Thursday, October 12, 2006

Welcome to the Pan-Pacific zoo

I had a few articles to read about the Pan-Pacific zoo since humans did not show up alone with their canoes. I'm trying to turn it into something funny here because I HATE rats, I have some limited sympathy for pigs and none at all for chickens but i love, humans brought their stock of plant materials as well but I keep that green part for later since agriculture in general and in the Pacific in particular fascinates me and it deserves an entire blog. Let's keep the zoo-circus going for now and focus on our four-legged friends (oops, the chicken is bipedal but never mind…) : I had to read these things about rats and pigs bones (yes, I did it….) and how they can give us some insights about human colonization in the region.
I briefly summarize the facts here for my brain’ sake and your information. Let’s begin with the ugliest one for this morning, our friend the RAT, who probably invited itself to the party, by the way. It was an occasional snack or even worse, a regular source of extra-protein (gloups…) for people. Its lovely nickname is Rattus exulans and even sexier, ‘iore in Tahitian, kiore in Maori, ‘iole in Hawaiian, etc… Before I start, the sources :
Wilmshurst, J. M., Higham, T. 2004. Using rat-gnawed seeds to independently date the arrival of Pacific rats and humans in New Zealand. The Holocene 14:801-806. And, type rattus exulans + Pacific It is the 3rd most widespread specie of rat on the planet after the brown and the black rat. Rattus exulans was either introduced on purpose by humans or again, invited itself onboard.
Maybe one day, I should share the story about how the proud descendents of R.E invited themselves into MY kitchen in Tahiti and how they became a source of joy for my doggy and a pure nightmare for us. Then, you’ll understand better my chronic reluctance to these little crawling things.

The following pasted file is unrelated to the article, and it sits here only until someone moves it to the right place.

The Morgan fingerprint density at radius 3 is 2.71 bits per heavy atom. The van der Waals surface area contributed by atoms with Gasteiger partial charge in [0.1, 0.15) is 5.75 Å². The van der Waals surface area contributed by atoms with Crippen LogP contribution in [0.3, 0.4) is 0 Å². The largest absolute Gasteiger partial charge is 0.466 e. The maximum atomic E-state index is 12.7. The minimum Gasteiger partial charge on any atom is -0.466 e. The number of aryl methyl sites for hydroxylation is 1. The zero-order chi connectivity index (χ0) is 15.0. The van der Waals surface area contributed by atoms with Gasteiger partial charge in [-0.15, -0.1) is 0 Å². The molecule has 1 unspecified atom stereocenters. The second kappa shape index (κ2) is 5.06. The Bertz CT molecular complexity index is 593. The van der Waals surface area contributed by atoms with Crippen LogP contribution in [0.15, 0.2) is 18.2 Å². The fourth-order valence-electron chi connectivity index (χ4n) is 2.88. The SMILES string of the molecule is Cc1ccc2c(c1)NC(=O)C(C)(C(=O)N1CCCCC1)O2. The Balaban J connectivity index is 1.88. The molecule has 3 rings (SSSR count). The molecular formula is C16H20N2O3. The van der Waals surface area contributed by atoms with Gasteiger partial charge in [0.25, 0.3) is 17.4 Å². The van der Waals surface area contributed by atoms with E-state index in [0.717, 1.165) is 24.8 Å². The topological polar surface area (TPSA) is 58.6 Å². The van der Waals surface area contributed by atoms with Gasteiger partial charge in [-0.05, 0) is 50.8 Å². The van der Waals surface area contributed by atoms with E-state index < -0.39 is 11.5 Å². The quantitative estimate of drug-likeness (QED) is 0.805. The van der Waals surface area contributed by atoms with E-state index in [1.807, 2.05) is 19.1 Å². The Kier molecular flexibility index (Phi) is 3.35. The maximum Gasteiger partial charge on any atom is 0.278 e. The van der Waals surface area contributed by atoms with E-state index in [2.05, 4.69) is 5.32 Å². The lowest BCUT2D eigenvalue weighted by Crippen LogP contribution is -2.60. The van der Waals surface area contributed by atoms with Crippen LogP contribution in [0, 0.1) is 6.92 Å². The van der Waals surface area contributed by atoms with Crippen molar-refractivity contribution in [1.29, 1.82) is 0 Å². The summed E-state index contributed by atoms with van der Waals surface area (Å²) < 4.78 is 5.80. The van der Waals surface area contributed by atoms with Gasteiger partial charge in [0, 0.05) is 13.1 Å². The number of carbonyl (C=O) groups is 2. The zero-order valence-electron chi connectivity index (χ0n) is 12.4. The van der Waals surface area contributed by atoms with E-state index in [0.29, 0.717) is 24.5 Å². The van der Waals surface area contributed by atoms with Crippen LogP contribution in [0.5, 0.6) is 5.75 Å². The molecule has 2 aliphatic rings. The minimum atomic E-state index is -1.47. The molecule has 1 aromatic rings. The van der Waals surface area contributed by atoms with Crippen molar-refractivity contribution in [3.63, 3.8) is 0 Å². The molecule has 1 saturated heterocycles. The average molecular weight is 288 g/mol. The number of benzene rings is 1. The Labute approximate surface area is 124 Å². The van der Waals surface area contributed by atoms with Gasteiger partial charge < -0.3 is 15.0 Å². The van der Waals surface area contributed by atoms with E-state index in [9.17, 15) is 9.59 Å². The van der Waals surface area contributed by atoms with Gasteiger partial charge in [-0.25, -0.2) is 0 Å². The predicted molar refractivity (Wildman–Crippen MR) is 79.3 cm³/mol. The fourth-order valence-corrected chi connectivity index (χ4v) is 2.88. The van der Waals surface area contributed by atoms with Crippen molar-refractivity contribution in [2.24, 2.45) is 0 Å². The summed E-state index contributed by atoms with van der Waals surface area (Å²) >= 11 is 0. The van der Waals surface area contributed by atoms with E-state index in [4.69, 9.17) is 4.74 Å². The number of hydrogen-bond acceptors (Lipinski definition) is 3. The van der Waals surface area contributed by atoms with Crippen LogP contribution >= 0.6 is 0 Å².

Anyway, R.E cannot swim very far and since it came along with humans, it is an interesting factor helping to track human colonization on the region. Apparently, R.E. is omnivorous and has a good appetite, given the damages that it did on the environment in the region.
What I was reading is a controversy about the arrival of rat in New Zealand. Someone suggested (Sutton, 1987) that R.E showed up very early, around A.D. 0-150, but recent studies on gnawed seeds proved it wrong. The idea was that R.E. and his friends landed in Aotearoa once upon a time early in the 1st millennium A.D. with the “1st” humans walking on this land. These guys did not stay long and/or perished/left and never came back while R.E. and friends stayed and partied for a few more centuries until humans came back (when the cats are gone…le chat parti, les souris dansent…).
It seems that the story was quite different. The infamous seeds studied bear special marks that are made only by R.E. lovely teeth. Samples were taken from 3 coastal sites, ideal locations for 1st landings and settlements and dated.
The results match with more recent results about early settlement in Aotearoa : 13th century !!
It means that Rattus exulans, friends and family very probably came on the same va’a with humans and had to share the new land with them, which they did pretty well given the long survival of these horrible little things. Last detail before I close the chapter, the interest of this particular study with seeds is that rat bones make problems for dating purposes. The reasons are not completely well understood but it has to do, partly, with their diet.
Next time, it will be the Pacific babes’ turn to run the show. After the lecture part, I’ll have an interesting story to share about pigs, karma and marae in Tahiti or how a descendent of Sus scrofa had an amazing social promotion on the most sacred part of a marae somewhere in Paea at the end of the 20th century. Ok, I start to disgress, time to go, nana..

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